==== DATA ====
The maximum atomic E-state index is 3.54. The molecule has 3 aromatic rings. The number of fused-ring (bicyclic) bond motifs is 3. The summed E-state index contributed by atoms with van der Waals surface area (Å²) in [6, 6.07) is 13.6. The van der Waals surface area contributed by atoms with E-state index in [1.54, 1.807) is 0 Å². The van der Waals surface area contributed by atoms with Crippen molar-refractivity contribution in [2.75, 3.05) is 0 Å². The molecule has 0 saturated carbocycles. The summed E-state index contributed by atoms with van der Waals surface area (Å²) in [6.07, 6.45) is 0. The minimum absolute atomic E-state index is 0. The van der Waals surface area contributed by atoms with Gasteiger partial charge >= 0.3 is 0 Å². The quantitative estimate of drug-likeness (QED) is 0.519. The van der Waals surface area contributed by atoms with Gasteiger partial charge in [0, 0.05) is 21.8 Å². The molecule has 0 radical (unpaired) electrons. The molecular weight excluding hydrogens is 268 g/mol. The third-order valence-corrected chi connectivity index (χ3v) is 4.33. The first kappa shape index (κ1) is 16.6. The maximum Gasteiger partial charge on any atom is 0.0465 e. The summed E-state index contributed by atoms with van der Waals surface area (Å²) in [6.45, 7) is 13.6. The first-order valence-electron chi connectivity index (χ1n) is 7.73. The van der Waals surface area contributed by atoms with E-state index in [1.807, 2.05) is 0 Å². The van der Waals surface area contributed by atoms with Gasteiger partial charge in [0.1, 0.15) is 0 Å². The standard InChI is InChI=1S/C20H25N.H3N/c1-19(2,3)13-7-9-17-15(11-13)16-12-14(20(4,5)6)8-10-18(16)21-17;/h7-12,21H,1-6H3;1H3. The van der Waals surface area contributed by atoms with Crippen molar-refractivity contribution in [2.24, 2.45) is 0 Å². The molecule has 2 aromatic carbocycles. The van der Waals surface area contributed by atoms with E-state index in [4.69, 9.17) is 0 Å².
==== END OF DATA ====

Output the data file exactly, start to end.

The maximum atomic E-state index is 3.54. The molecule has 3 aromatic rings. The number of fused-ring (bicyclic) bond motifs is 3. The summed E-state index contributed by atoms with van der Waals surface area (Å²) in [6, 6.07) is 13.6. The van der Waals surface area contributed by atoms with E-state index in [1.54, 1.807) is 0 Å². The van der Waals surface area contributed by atoms with Crippen molar-refractivity contribution in [2.75, 3.05) is 0 Å². The molecule has 0 saturated carbocycles. The summed E-state index contributed by atoms with van der Waals surface area (Å²) in [6.07, 6.45) is 0. The minimum absolute atomic E-state index is 0. The van der Waals surface area contributed by atoms with Gasteiger partial charge >= 0.3 is 0 Å². The quantitative estimate of drug-likeness (QED) is 0.519. The van der Waals surface area contributed by atoms with Gasteiger partial charge in [0, 0.05) is 21.8 Å². The molecule has 0 radical (unpaired) electrons. The molecular weight excluding hydrogens is 268 g/mol. The third-order valence-corrected chi connectivity index (χ3v) is 4.33. The first kappa shape index (κ1) is 16.6. The maximum Gasteiger partial charge on any atom is 0.0465 e. The summed E-state index contributed by atoms with van der Waals surface area (Å²) in [6.45, 7) is 13.6. The first-order valence-electron chi connectivity index (χ1n) is 7.73. The van der Waals surface area contributed by atoms with E-state index in [1.807, 2.05) is 0 Å². The van der Waals surface area contributed by atoms with Gasteiger partial charge in [0.1, 0.15) is 0 Å². The standard InChI is InChI=1S/C20H25N.H3N/c1-19(2,3)13-7-9-17-15(11-13)16-12-14(20(4,5)6)8-10-18(16)21-17;/h7-12,21H,1-6H3;1H3. The van der Waals surface area contributed by atoms with Crippen molar-refractivity contribution in [2.24, 2.45) is 0 Å². The molecule has 2 aromatic carbocycles. The van der Waals surface area contributed by atoms with E-state index in [4.69, 9.17) is 0 Å².